Silicon Straits, an investor’s attempt at building his own tribe

Lessons from IDA, Neoteny Labs and Startup Roots have led investor James Chan to form his own tribe at Silicon Straits, and develop it into the ideal environment for ideas, talent and capital.

James Chan is a prominent community member in the Southeast Asian technology startup ecosystem. Having managed Neoteny Labs with Joi Ito out of Singapore, James has seen the US$5 million fund invest in 24 startups over the course of two years. In December 2012, he announced that Neoteny Labs Pte Ltd, the Singapore-based operations of Neoteny Labs, would be undergoing its rebrand to Silicon Straits.

Silicon Straits is what James envisions to be the “Internet of organisations”. Drawing on his experiences at IDA, Neoteny Labs and Startup Roots, James hopes to create the ideal organisation for a startup to be in. James is in talks with several investment partners for Silicon Straits, two of which were also investors in the original Neoteny Labs fund.

James hopes that Silicon Straits will become synonymous with open innovation across Southeast Asia, starting with its co-working space at Block 71. “I think co-working spaces in Singapore such as the Hub and Kennel are awesome for social, design and creative entrepreneurs to interact, huddle and create from. It is the tech entrepreneurs and developers that have been underserved.” He sees the current state of interactions between investors and entrepreneurs as being too transactional and short on sincerity and openness, and thinks that there sometimes can be too much of an us-versus-them mentality between individuals and organisations. “Open innovation is about innovating with partners and sharing risk and reward. The boundaries between an organisation and its environment has become much more permeable; innovations can easily transfer inward and outward. It’s no longer about win-lose, but about win-win-win.” Silicon Straits hopes to form and shape the collective of like-minded individuals and organisations that come together to work on ideas, projects and companies, and in so doing marry the three key components in the ecosystem – investment, space and community.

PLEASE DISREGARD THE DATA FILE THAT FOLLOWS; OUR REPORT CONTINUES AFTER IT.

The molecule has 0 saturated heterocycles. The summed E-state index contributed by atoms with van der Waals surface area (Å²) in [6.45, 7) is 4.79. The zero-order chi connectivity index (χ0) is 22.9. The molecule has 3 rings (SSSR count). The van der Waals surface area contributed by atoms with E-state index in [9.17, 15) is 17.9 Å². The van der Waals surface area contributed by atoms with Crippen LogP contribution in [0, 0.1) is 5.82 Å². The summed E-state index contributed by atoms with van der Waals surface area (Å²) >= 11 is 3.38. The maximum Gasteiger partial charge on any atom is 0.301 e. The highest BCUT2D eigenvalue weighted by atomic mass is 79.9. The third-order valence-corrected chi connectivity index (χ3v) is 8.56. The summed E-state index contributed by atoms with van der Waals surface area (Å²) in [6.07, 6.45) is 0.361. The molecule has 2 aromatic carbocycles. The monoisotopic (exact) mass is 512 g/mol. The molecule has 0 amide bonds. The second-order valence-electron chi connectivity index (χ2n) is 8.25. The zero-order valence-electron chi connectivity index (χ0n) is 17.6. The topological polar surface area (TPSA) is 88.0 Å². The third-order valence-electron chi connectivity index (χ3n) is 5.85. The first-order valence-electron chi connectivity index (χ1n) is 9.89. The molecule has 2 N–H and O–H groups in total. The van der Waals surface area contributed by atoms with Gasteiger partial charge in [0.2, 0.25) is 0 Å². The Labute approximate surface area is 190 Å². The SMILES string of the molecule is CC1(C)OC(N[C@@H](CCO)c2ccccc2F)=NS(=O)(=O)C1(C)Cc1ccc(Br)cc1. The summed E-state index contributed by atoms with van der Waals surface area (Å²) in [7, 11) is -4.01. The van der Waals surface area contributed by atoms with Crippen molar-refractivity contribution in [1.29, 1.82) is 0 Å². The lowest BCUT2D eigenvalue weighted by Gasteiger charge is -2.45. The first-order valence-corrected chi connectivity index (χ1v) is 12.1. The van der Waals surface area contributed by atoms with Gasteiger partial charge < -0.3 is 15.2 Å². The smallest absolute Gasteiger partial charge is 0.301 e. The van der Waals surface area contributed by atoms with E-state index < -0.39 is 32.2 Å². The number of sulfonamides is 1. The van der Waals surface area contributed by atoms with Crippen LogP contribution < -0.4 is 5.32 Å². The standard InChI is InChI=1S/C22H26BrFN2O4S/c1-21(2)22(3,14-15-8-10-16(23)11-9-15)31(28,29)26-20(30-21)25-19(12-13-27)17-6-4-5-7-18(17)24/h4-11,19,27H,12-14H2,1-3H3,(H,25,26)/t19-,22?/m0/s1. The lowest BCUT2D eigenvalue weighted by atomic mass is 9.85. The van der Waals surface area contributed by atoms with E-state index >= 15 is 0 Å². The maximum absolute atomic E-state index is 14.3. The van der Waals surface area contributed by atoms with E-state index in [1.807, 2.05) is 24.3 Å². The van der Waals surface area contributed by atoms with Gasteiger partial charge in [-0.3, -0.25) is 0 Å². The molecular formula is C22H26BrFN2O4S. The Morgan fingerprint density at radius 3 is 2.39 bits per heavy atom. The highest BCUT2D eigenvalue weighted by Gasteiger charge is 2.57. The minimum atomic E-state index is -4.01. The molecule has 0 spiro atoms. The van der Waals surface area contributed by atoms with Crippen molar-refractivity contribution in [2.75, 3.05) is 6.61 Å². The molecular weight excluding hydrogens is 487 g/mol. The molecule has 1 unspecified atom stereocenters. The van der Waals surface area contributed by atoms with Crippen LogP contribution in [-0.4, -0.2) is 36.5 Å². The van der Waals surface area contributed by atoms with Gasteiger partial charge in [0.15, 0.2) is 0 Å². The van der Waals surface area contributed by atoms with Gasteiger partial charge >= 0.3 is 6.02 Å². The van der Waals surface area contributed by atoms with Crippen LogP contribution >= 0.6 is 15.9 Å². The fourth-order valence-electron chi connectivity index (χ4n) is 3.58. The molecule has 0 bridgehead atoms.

Silicon Straits, in its initial phase, will take the form of an incubator. James is setting up shop at Block 71, the startup hub jointly set up and managed by MDA, NUS Enterprise and SingTel Innov8. With design work already underway, James hopes to turn 2,000 sq ft of bare industrial space into a co-working and events space that is compelling to tech startups and innovators. “I’m hoping for its (co-working space) largest differentiators to be our design, tenants and events,” says James.

Perspective sketch of Silicon Straits' floor planPerspective sketch of Silicon Straits

Perspective sketch of Silicon Straits’ floor plan

The most immediate tasks James is faced with is to complete the space, grow the team, put together its investment network and close its first few investments. James counts Neoteny Labs as the first investment partner of Silicon Straits and is working on adding other investment partners that are closer to home. His six years of experience in industry development, venture capital and tech grassroots activism has taught him the importance of blending idealism with pragmatism. “At 31, my relative youth is a disadvantage for my profession in Southeast Asia. The only way I’m going to go the distance is to have an inclusive vision backed by solid execution.”

Silicon Straits will be focusing on the Southeast Asian region in verticals such as Internet, mobile and open hardware. Despite managing Neoteny Labs under the guidance of Joi, James shared that he was actually given a lot of autonomy. “I’ve been a one-man band for the past three years at Neoteny Labs. There’s a limit to how much I can achieve by myself regardless of how I optimize my processes. I think it’s time I took what I’ve learnt from my mentor, make my first few hires and build my own tribe henceforth,” said James wistfully.